Through its partnership with Alstom, BrightSource Energy is looking to become an international player by bidding on projects across the globe.

BrightSource Energy, Inc. has filed a Form S-1 with the Securities and Exchange Commission (SEC) in connection with a proposed initial public offering (IPO) of shares of its common stock.  The terms of the offering are to be determined.

Goldman, Sachs & Co., Citi and Deutsche Bank Securities act as book-running managers for the offering. Orrick, Herrington & Sutcliffe LLP and Skadden, Arps, Slate, Meagher & Flom LLP acted as legal counsel for BrightSource and the underwriters respectively.

Oakland, California based BrightSource is a leading solar thermal technology company that designs, develops and sells proprietary systems, using its proprietary solar power tower technology. BrightSource has executed 14 long-term power purchase agreements (PPAs) to deliver approximately 2.6 GW of installed capacity to two of the largest electric utilities in the United States, Pacific Gas and Electric Company (PG&E), and Southern California Edison (SCE).

Since its inception in 2004, BrightSource has raised over US $530 million (all figures in US dollar)  in equity financing.  Major shareholder/investors include VantagePoint Capital Partners, ALSTOM Power Inc., Morgan Stanley BrightSource LLC, Los Angeles Advisory Services Incorporated, and Draper Fisher Jurvetson, who collectively control approximately 67% of 94,317,072 outstanding shares of BrightSource immediately prior to the completing of the IPO.

ALSTOM Power of France and Switzerland invested close to $130 million in BrightSource for a 17.8% stake.  ALSTOM became a strategic investor in May 2010 after leading a $173 million Series D financing.  In August 2010, BrightSource signed a multi-year business partnership agreement with Alstom to jointly market and bid on projects to design and construct solar thermal power plants in Northern Africa, South Africa and Southern Europe.

Earlier this month, Google invested $168 million into BrightSource’s flagship project, the Ivanpah solar farm.  The 392-megawatt solar thermal plant, estimated to be the world’s largest when complete, is expected to cost $2.18 billion to construct.  Besides Google’s financial backing, NRG has committed $300 million to the project, while the U.S. government, through the Department of Energy Loan Guarantee Program will provide $1.6 billion in loans.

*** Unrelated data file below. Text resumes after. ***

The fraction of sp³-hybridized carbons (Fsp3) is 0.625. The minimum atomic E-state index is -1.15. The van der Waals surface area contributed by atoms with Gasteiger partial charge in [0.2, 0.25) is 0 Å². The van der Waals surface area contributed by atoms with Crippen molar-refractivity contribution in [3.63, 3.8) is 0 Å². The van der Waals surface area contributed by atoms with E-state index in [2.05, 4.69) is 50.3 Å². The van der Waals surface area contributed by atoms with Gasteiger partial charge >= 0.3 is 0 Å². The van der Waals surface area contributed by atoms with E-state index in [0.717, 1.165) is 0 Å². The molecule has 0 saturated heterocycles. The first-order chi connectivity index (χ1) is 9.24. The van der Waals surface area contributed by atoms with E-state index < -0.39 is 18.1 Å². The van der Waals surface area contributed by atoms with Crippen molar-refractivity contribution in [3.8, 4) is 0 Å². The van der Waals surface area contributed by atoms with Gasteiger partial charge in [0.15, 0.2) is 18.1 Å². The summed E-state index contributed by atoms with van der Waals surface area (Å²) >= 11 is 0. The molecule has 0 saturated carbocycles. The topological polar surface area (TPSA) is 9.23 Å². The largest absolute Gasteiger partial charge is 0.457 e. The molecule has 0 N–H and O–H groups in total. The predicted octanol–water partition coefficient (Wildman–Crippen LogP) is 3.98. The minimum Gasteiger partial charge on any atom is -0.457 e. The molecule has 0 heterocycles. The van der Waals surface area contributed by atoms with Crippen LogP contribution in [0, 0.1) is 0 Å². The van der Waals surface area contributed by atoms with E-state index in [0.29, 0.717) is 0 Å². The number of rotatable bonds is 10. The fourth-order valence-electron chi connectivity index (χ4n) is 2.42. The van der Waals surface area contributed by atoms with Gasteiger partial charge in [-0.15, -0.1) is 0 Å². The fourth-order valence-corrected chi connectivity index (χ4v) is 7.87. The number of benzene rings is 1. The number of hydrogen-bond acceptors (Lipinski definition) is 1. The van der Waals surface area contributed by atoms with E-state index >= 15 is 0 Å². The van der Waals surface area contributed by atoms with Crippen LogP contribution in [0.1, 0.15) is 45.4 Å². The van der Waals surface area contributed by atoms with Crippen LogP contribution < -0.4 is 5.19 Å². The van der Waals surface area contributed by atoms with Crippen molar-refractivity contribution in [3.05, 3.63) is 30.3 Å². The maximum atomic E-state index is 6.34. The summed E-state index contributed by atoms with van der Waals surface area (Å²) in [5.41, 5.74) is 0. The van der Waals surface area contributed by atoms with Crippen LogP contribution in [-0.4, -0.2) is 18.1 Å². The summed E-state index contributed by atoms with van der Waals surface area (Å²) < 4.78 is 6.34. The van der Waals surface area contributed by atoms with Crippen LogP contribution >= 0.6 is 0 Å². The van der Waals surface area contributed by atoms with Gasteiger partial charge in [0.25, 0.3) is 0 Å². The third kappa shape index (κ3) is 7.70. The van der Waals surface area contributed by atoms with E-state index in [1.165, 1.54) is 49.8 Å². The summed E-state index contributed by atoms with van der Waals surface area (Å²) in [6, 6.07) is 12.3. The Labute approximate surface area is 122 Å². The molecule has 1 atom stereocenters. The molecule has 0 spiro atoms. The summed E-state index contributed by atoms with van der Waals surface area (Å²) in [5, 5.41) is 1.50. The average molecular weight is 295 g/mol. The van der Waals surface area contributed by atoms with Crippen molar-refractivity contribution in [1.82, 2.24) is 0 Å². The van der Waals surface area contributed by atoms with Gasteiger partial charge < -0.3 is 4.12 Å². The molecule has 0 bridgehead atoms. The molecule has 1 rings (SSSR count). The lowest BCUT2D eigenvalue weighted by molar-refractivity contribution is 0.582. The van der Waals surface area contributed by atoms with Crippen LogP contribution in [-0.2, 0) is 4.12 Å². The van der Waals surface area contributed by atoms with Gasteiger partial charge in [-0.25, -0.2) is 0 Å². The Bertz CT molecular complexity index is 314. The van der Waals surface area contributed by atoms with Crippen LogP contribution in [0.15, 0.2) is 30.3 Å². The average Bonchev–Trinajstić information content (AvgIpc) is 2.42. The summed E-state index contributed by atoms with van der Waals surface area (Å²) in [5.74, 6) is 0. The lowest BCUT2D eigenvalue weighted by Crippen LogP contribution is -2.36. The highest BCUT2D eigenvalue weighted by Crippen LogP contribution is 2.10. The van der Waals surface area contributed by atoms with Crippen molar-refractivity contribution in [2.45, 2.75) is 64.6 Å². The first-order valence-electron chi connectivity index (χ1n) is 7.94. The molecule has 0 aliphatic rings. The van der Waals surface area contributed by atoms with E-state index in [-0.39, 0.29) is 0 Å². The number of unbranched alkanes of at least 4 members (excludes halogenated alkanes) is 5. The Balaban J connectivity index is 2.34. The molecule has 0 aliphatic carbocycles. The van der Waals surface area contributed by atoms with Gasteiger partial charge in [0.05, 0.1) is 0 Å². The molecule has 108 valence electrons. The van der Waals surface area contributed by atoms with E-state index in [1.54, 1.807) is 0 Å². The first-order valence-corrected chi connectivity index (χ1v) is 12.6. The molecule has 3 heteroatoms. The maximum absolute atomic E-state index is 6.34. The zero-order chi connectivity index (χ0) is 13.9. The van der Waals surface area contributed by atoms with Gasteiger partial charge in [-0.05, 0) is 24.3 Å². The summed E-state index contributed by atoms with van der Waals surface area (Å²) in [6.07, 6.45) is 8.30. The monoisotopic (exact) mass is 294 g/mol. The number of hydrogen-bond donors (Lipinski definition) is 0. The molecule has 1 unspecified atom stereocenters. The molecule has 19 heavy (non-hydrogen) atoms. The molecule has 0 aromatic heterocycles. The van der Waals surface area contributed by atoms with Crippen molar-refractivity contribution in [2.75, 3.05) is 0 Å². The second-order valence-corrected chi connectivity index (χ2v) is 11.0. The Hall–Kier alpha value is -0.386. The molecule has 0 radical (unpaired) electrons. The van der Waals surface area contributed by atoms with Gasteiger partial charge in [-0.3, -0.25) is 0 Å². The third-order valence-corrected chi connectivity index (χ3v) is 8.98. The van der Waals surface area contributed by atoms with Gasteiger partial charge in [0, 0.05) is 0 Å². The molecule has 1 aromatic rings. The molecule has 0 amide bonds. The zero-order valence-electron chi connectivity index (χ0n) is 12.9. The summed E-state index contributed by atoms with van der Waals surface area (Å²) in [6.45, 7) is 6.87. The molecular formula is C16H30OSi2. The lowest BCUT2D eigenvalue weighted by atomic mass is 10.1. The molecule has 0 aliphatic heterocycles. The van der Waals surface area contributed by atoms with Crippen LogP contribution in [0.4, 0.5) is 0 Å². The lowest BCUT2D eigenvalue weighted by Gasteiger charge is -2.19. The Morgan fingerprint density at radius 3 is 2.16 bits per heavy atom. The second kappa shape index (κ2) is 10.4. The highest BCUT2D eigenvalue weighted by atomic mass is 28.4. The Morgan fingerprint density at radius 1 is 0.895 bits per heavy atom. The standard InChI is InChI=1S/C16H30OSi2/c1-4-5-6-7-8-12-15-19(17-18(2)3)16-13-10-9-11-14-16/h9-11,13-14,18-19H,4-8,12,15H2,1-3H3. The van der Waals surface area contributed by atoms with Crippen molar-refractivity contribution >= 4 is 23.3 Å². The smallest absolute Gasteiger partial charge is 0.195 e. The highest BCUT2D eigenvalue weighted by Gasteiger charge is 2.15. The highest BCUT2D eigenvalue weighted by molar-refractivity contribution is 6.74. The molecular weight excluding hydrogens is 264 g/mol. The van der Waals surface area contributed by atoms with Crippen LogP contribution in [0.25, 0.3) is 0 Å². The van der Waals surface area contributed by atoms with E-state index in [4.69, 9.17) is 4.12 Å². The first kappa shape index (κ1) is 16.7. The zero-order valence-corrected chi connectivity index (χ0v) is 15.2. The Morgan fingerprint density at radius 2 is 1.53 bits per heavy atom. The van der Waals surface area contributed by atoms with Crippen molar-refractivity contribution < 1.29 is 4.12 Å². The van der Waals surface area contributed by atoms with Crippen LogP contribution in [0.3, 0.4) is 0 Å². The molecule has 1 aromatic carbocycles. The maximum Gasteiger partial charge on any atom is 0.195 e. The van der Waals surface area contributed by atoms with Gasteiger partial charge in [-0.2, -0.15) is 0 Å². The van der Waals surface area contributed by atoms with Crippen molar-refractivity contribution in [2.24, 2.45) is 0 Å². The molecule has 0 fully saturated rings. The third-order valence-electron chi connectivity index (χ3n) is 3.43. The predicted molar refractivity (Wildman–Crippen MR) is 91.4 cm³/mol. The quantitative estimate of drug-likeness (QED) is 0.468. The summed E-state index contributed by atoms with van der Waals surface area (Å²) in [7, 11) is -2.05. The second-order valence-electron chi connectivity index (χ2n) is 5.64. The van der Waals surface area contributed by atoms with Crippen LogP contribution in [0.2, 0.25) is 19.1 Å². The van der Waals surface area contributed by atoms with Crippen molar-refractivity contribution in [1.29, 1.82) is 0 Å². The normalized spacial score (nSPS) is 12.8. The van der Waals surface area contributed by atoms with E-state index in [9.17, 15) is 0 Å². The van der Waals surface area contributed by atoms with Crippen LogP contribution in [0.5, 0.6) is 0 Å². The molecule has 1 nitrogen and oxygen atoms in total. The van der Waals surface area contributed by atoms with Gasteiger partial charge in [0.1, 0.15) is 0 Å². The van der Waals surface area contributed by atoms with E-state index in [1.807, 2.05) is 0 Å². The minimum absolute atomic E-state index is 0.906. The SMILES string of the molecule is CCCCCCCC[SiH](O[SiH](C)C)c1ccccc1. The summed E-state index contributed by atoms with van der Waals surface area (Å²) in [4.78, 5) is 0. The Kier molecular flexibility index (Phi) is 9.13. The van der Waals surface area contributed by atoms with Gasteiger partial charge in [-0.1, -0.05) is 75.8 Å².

According to its IPO filing, BrightSource has more than 110,000 acres of land on which it wants to develop solar thermal systems. Beyond Ivanpah, the company has two other projects in advanced staged development in California — Rio Mesa Solar and Hidden Hills Ranch.  In conjunction with these developments, 14 power-purchase agreements have been signed with two of the country’s largest utilities, Pacific Gas & Electric and Southern California Edison.  Through these contracts BrightSource will send 2.6 gigawatts of electricity to Californian homes.  Three of the PPAs are related to Ivanpah.

Despite the exciting prospects of BrightSource, there are still some risk factors to consider.  For example, the company has yet to turn a profit, does not expect to have its books in the black any time soon, and has incurred significant financial losses.  Last year, the company lost $71.6 million while generating only $13.5 million worth of revenue.

In its IPO filing, BrightSource states, "We have generated substantial net losses and negative operating cash flows since our inception and expect to continue to do so for the foreseeable future as part of the development and construction of solar thermal energy projects using our systems."

Another risk facing investors is that BrightSource has yet to implement its technology on a large-scale.  Ivanpah will be the first project, and the company is acutely aware that due to its limited history, its technology may not perform at expected levels.  Even more, since the company has yet to ever construct a utility-scale solar project, the building costs may run over-budget.  Roughly $68 million has been placed in reserve for additional construction costs.

Finally, BrightSource has two legal battles that may undermine the Ivanpah project as well as its business as a whole.  First, the Ivanpah project faces a lawsuit filed against the U.S. Department of Interior by the Western Watersheds Project.  The lawsuit alleges the permitting of Ivanpah did not comply with requirements under several federal statutes, including the Endangered Species Act.  In particular, the Western Watersheds Project is worried about the effect the project will have on the imperiled desert tortoise.  Similar lawsuits have been filed against other solar projects.

Ivanpah also faces another lawsuit filed by the Native American cultural protection group, La Cuna de Aztlan Sacred Sites Protection Circle, which claims the project’s permitting did not adhere to the Federal Land Policy Management Act, the National Historic Preservation Act, and the Native American Graves Protection and Repatriation Act.

Nevertheless, BrightSource estimates its current technology and land-holdings have the potential to generate $4 billion in revenue.  Additionally, through its partnership with Alstom, the company is looking to become an international player by bidding on projects across the globe.  In its filing BrightSource, noted that in March it bid on a 110 MW solar thermal project in Israel.